November 19, 2012

Triple Bean Bake with Bacon


My mother cooked a lot of great meals growing-up. We never had a lot of money, but she was always able to make something delicious. The one food that she never really made was beans. She would occasionally use beans in chili or soup, but it wasn't a huge stable in our diet. I think a lot of it had to do with my dad being a huge meat eater and the local church by our house giving out meat every week to families. It was also the 80's when everyone ate more meat than they do now. Even when I moved out on my own and was a vegetarian I ate a lot of tofu and nuts, but beans were always an after thought. None of my friends seemed to eat a lot of beans either, so maybe Seattle in the 90's had a bean aversion. When I moved to West Virginia, beans were everywhere. Restaurants, grocery stores you name it beans were there. It took me a long time to adjust to eating beans on a regular basis, but eventually they became a stable in my diet. My two kids have always eaten beans and absolutely love them. They become very excited when I make a recipe with their favorite type of bean. Last week I tried a new recipe from the June/July issue of Taste of Home magazine for Triple Bean Bake with Bacon, which looked sweet and full of one of my family's favorite foods, bacon.

This recipe has 8 ingredients. It takes 30 minutes of baking, 15 minutes of prep and makes 8 servings. I had no problems finding any of the ingredients at my local grocery store. My husband is very particular about the type of bacon that we buy and insists on thick-cut. I do admit that thick-cut bacon is delicious and works very well in recipes. I prefer to keep my bacon whole when frying and then cut it into pieces when finished. The texture is better and the bacon is crispier when fried in this manner. I let my beans bake for an additional 15 minutes after the suggested baking time in the recipe. This additional time allowed the beans to fully thicken. I followed the remainder of the recipe as written.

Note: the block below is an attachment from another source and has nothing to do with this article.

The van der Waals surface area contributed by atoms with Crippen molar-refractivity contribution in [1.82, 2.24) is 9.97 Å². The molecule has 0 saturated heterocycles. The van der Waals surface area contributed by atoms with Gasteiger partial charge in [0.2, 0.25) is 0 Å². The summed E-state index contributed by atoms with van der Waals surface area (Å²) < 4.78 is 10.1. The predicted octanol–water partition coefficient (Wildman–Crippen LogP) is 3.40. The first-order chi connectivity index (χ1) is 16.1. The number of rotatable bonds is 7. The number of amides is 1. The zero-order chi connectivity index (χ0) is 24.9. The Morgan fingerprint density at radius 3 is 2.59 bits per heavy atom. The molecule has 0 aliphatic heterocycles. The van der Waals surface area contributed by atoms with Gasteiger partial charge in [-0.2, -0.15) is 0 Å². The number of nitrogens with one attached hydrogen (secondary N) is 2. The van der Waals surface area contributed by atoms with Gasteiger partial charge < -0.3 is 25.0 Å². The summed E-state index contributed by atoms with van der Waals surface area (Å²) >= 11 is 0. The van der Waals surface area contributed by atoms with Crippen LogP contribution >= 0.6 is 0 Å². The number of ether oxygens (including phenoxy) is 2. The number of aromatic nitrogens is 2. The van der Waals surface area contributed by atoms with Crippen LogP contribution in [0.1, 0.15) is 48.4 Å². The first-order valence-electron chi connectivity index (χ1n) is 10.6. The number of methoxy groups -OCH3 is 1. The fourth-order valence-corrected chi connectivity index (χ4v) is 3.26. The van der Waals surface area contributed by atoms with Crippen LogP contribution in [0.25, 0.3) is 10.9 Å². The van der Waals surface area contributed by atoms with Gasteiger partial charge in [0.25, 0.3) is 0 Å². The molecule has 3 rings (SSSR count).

These beans turned out very sweet with a bit of a kick from the horseradish. My two boys really loved these beans and ate their whole servings. The level of sweetness could be adjusted based on the strength of the horseradish that you use. Milder horseradish will make for sweeter beans. I do suggest the additional baking time in order for the beans to thicken completely. This dish would be a great side dish for roasted or fried chicken.

For the recipe go to Triple Bean Bake with Bacon. (registration required)

4 comments:

  1. My family tends to use more pinto and kidney beans than white beans or butter beans, but we I talked about this recipe they were intrigued.

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    1. We eat more pinto and kidney beans also, but occasionally I use butter and white beans. White beans are delicious in soups!

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  2. I love the kick that Horseradish gives to a good bean recipe!

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    1. I love the kick that Horseradish gives to recipes also :)

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